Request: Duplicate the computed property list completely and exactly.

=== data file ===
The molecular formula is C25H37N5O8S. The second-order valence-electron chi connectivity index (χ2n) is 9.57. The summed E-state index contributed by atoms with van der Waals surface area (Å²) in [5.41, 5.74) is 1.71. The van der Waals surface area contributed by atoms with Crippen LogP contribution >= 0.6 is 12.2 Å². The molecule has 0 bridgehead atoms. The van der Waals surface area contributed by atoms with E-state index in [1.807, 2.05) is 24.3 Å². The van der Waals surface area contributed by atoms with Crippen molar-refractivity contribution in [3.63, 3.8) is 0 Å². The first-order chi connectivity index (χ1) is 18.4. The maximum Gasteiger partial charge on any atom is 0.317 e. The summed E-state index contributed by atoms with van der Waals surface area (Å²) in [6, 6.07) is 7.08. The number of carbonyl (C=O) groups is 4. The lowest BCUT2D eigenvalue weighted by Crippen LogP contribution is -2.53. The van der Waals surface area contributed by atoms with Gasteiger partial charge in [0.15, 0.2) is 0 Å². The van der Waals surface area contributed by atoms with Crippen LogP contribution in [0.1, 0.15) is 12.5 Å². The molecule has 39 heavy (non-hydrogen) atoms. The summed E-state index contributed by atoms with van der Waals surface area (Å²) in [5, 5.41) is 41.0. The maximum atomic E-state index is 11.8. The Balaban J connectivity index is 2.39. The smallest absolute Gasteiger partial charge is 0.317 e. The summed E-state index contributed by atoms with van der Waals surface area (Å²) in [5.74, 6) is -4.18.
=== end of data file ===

The molecular formula is C25H37N5O8S. The second-order valence-electron chi connectivity index (χ2n) is 9.57. The summed E-state index contributed by atoms with van der Waals surface area (Å²) in [5.41, 5.74) is 1.71. The van der Waals surface area contributed by atoms with Crippen LogP contribution >= 0.6 is 12.2 Å². The molecule has 0 bridgehead atoms. The van der Waals surface area contributed by atoms with E-state index in [1.807, 2.05) is 24.3 Å². The van der Waals surface area contributed by atoms with Crippen molar-refractivity contribution in [3.63, 3.8) is 0 Å². The first-order chi connectivity index (χ1) is 18.4. The maximum Gasteiger partial charge on any atom is 0.317 e. The summed E-state index contributed by atoms with van der Waals surface area (Å²) in [6, 6.07) is 7.08. The number of carbonyl (C=O) groups is 4. The lowest BCUT2D eigenvalue weighted by Crippen LogP contribution is -2.53. The van der Waals surface area contributed by atoms with Gasteiger partial charge in [0.15, 0.2) is 0 Å². The van der Waals surface area contributed by atoms with Crippen LogP contribution in [0.1, 0.15) is 12.5 Å². The molecule has 39 heavy (non-hydrogen) atoms. The summed E-state index contributed by atoms with van der Waals surface area (Å²) in [5, 5.41) is 41.0. The maximum atomic E-state index is 11.8. The Balaban J connectivity index is 2.39. The smallest absolute Gasteiger partial charge is 0.317 e. The summed E-state index contributed by atoms with van der Waals surface area (Å²) in [5.74, 6) is -4.18.